3 Major Chess Moves Mavs Bringing To Game 6
CHESS MOVE 1: JJB as a match-up dictator
The move Carlisle made with Barea-to-starter has really opened things up for the Dallas Mavericks' offensive attack from the opening jump.
The subtle brilliance here -- considered wrongly by some a "panic'' move by Rick, a man not prone to such things -- is two-fold.
Moving Barea into the starting lineup a)matches him against Bibby and b) reduces the amount of time the Mavericks spend without two of Kidd, Stevenson, and Marion on the floor at the same time.
With DeShawn starting, Carlisle had his three best perimeter defenders on the floor at the same time and was forced to play his two worst together for long stretches. (This is why it was funny to see reporters run to D-Steve to ask him about his "demotion.'' Stevenson knew that in reality, it wasn't a demotion at all, and in fact he played 26 minutes off the bench in the first game, Game 3, of the change.)
The subtle alteration -- subtle to the layman for "How can JJB make a difference?'' -- has allowed the Mavs to play strength-against-strength for the majority of the games and forced Miami to defend strong offensive players with weak defenders to start games.
We still think Coach Spoelstra should consider moving Chalmers into the starting slot to counter what Barea is giving them, but that is a bit of a catch-22 for the Heat. Start Chalmers and Carlisle, with the upper hand in the trickle-down effect, would be more apt to find ways to take advantage of an off-the-bench Bibby with the far more dynamic Jason Terry opposite him.
CHESS MOVE 2: No more Jet/Dirk two-man game.
Our feeling is that you may have noticed it without acknowledging what it all means.
This adjustment happened in Game 2, but its relevance has increased significantly over the last few games. Miami's defense is predicated on trapping ball screens and using superior athleticism to rotate back to the open man. Wade and LeBron as athletic defensive wings? Doesn't get much better than that.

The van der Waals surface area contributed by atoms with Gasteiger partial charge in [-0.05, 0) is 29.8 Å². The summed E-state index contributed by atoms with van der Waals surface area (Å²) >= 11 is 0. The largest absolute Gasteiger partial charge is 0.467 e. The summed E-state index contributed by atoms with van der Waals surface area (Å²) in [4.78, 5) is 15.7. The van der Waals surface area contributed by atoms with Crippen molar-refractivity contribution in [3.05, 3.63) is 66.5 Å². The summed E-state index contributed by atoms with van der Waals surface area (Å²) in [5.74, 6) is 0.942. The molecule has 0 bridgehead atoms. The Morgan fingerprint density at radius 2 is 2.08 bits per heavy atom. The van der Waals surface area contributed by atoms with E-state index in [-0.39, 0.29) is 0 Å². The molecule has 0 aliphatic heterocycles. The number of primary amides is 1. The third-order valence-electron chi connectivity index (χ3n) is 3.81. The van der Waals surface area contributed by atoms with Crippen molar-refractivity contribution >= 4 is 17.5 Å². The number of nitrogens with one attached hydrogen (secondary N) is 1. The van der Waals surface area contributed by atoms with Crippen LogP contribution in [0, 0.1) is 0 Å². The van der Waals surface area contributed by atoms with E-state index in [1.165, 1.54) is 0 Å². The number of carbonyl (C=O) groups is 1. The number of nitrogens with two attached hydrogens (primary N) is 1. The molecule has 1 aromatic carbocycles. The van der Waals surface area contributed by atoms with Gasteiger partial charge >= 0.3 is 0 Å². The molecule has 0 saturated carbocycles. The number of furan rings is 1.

But by adjusting their bread-and-butter playcall, Dirk and Terry (and Carlisle) have found a way to negate the impact of this kind of defense.
Instead of the traditional set-up where Terry catches the ball and then Dirk comes for the screen ... the Mavs have tended to run Jet off of more curl and pin-down type action.
This both mitigates Miami's advantage in the trap and uses their great speed against them. By using Terry in a style befitting Ray Allen or Rip Hamilton, Dallas forces the Miami defenders to chase him through screens and then close out on his jumper. When they are able to close out he has been ready to blow by to the rim or his trademarked pull-up jumper.
Miami might consider switching in order to counter this action, but that could lead to more mismatches for Dirk -- again, an upper hand for Rick and staff.
CHESS MOVE 3: Carlisle has done a brilliant job of moving Dirk around the floor in this series.
It is, perhaps, negatively affecting his shooting percentage. But it is certainly causing chaos and confusion within Miami's defensive scheme.
By keeping the Heat defenders guessing at which spots Dirk is going to set up in, it does not allow them to have a defined plan for double-teaming. If they knew he would be at his customary mid-post on the right side every play Miami would easily devise a plan of attack and execute it the same way each time. By moving Dirk to the other side of the court, the top of the circle, and either elbow the Heat are forced to guess at who should trap when and where the rotations need to come from.
Dirk's moves to the basket are even coming from different-than-usual angles, all of it very much by design, all of it a credit to the work of Carlisle, Stotts, Casey and staff. ... who so far have packed the right amount of underwear and the right amount of chess moves, too.